NASHVILLE—Mike Fisher ended his own personal playoff drought with his first overtime goal in 12 years—giving the exhausted Nashville Predators plenty to celebrate.
Fisher scored his second goal at 11:12 of the third overtime as the Predators beat the San Jose Sharks 4-3 early this morning in the longest game in franchise history.
“It took a long time but thanks we have ‘Fish,’” said Nashville goalie Pekka Rinne.
With the victory, the Predators won their first overtime game on home ice. More importantly, they tied this second-round series at 2-2.
The Sharks needed only five games in beating Nashville in the first round in both 2006 and 2007.
Nashville coach Peter Laviolette, in his second season, said teams have a lot invested in a game that goes this deep.
“To win a game like that is big,” he stressed. “To think about the other scenario, you’re 3-1 the other way.
“This ties it up 2-2. It shortens the series,” Laviolette noted.
“Our guys played like champs tonight.”
James Neal scored with 4:21 left in the third period, then the teams went scoreless during the first two overtimes before heading to a third extra period—the first in the NHL playoffs this year.
The Predators killed off six penalties, including one shortly before Fisher’s winning goal at 1:03 a.m.
Rinne made 44 saves to give Fisher a chance at his second playoff overtime goal in his career and first since Game 6 with Ottawa in 2004.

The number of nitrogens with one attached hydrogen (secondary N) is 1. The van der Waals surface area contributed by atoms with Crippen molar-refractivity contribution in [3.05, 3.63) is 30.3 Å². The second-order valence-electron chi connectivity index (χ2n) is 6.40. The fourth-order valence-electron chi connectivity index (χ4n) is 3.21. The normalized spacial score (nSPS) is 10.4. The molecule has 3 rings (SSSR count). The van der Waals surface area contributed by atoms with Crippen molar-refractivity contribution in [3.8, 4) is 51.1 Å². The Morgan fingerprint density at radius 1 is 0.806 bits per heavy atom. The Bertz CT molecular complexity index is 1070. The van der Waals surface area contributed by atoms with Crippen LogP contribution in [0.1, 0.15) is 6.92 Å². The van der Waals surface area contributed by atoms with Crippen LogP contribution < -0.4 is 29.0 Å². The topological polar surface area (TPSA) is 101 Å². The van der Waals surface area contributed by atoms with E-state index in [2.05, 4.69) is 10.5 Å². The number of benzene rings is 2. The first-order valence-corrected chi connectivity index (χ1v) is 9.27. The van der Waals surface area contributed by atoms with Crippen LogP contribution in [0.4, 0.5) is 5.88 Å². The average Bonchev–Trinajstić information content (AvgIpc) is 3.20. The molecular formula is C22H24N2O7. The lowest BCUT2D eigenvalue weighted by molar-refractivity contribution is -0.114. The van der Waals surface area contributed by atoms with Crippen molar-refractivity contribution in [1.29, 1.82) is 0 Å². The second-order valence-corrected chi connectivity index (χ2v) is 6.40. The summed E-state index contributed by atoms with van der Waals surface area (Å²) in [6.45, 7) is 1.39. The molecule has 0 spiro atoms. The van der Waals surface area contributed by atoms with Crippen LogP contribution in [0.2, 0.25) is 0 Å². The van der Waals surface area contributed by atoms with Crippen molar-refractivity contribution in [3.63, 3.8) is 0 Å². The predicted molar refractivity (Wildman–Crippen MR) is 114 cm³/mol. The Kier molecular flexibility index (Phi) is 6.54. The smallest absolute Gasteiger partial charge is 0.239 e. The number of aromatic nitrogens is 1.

“I don’t care how these wins come if we have to play all night,” Rinne said.
“It’s 2-2 right now.”
This was the longest game for the Sharks since a four-overtime game in Dallas in 2008.
Now the Sharks, the NHL’s best road team during the regular season, have lost two-straight away from San Jose for the first time since Dec. 18 and 20.
Game 5 goes tomorrow night in San Jose—about 44 hours after this game ended.
Sharks’ coach Pete DeBoer still was furious after the game over a goal Joe Pavelski scored at 7:34 of the first overtime period that could have ended it much earlier.
Pavelski grabbed the puck out of the air and then tapped it across the line at 7:34, but officials immediately ruled no goal for goaltender interference.
They upheld that ruling after review for Pavelski crashing into Rinne and pinning him down before the puck crossed the line.
DeBoer said he was told Pavelski did get his stick on the puck before it crossed the line, but officials waived it off for incidental contact.
“I don’t understand,” DeBoer added. “I guess incidental contact is you’re cross-checked from behind while you are in the air and you have the opportunity to stop.
“I guess that’s what it is.
“You know what, that rule has been clear as mud to every coach in the league all year, so why should it be different tonight,” he fumed.
Rinne said a goalie is nervous anytime they review a goal.
“It was called off on the ice, and I felt pretty comfortable that it’s not going to be a goal,” Rinne noted.
“Missed a bullet there so that was nice.”
Elsewhere, Dallas beat St. Louis 3-2 (OT) to knot their series at 2-2.